This is called a polymorphic tachycardia.

This is another tachycardia that is wide and ugly!!

Wide and ugly is usually ventricular in origin.

The complexes are irregular.

If a patient has polymorphic VT, the patient is likely to be unstable, and

rescuers should treat the rhythm as VF. They should deliver high-

energy defibrillations.(2005 Update)

This is called a monomorphic tachycardia.

This is another tachycardia that is wide and ugly!!This may or may not be ventricular in origin.

The complexes here are uniform.

There are two rules about wide complex tachycardias.

Rule #1 Always assume they are ventricular in origin

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This is another example of a Supraventricular Tachycardia.

Supraventricular Tachycardias:

Usually go faster than 180 Have an abrupt start Have narrow complexes

Note you may not see the abrupt start on the ECG strip (like on your

test)!!! The test question states that the patient suddenly felt dizzy,indicating a SVT may have occurred. If this patient is stable:*

Try the vagal maneuver* If that doesnt work, try adenosice 6-12-12 If that doesnt work, try cardioversion

This is a Supraventricular Tachycardia. This rhythm is going very

fast. It is going super fast. It is originating above the ventricles.Therefore supra-ventricular tachycardia. Check your patient.

If this patient is stable try Adenosine. The initial dose is 6

mg* If that doesnt work you may try 12 mg and if that doesnt

work try again 12 mg.

Push it fast and flush it fast. Anticipate a 6 second asystole.

You could try the Vagal Maneuver. The AHA considers the vagalmaneuver your first intervention.* Be careful, your hospital may not

want you to do this. You may vagal your patient down to a completeheart block.

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This is a wide-complex tachycardia. Assume it is ventricular in

origin until you prove otherwise. Therefore, this is a ventricular

tachycardia..If the patient is stable you should consider Amiodarone for treatment.(AHA 2010 Update)

If the patient is unstable you should check his pulse.

If he is unstable with a pulse you would need to

cardiovert.

If there is no pulse this is a pulseless ventricular tachycardia

and you need to defibrillate.

This is a Tach cardia with the Va al Maneuver.

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Once the tube is inserted the placement needs to be confirmed:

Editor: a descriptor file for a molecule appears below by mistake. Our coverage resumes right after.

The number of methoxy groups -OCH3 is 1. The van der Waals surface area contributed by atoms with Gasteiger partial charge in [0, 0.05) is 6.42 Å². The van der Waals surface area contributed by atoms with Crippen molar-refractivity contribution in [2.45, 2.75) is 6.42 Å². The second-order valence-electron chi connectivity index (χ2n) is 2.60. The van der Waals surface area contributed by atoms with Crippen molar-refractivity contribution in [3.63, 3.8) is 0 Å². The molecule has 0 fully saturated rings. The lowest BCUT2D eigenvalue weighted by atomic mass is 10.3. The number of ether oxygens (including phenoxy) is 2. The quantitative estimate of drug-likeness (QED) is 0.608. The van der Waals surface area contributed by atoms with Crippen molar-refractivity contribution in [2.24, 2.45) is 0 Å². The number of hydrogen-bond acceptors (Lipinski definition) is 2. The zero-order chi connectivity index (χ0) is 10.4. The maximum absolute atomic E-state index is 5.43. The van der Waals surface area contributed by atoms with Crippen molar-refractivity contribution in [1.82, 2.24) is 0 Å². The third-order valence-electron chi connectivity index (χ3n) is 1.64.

Mist in the tube may be first seen.

Check for gastric sounds next.

Check for lung sounds left first then right.

CO2 detector turning gold.

Continuous capnography waveform is the most reliable method of

confirming and monitoring placement of the ET tube* Capnography is now recommended by the AHA to confirm and

monitor the endotracheal tube as well as the adequacy for CPR*

based on end-tidal CO2. Update 2010

Recall lab values of CO2 level of a blood Gas should be

normal values, the more effective the resuscitation

technique.

Such as after ROSC the PETCO2 should be 35-40 mg/hA PETCO2 level of >10 would be a sign of effective CPR.*

whereas, a PETCO2 level of 8 would indicate ineffective CPR*

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S,.Q*(-4+// 4=( /(%#(*TTContinue CPRWDelegate your team to look for the Possible Causes

P = Possible cause (?)

E = Epinephrine 1 mg *. which is a vasopressor

No vasopressor has been shown to increase survivalfrom PEA. Because vasopressors (epinephrine and

vasopressin) can improve aortic diastolic blood pressure

and coronary artery perfusion pressure, vasopressors

such as epinephrine continue to be recommended*.A = No longer is Atropine recommended for PEA.. The AHA

recommends Vasopressin(2010 Update)

The ability to achieve a good resuscitation outcome, with return of aperfusion rhythm and spontaneous respirations of a PEA depends on

rapid assessment and identification of an immediately correctable cause.

The two most common causes of PEA are hypovolemia and Hypoxia

The American Heart refers to the causes as the Hs and Ts They are as

follows:

HypovolemiaClues: Poor skin color (pallor).

Rapid heart rate with narrow complex

Flat neck vein

Interventio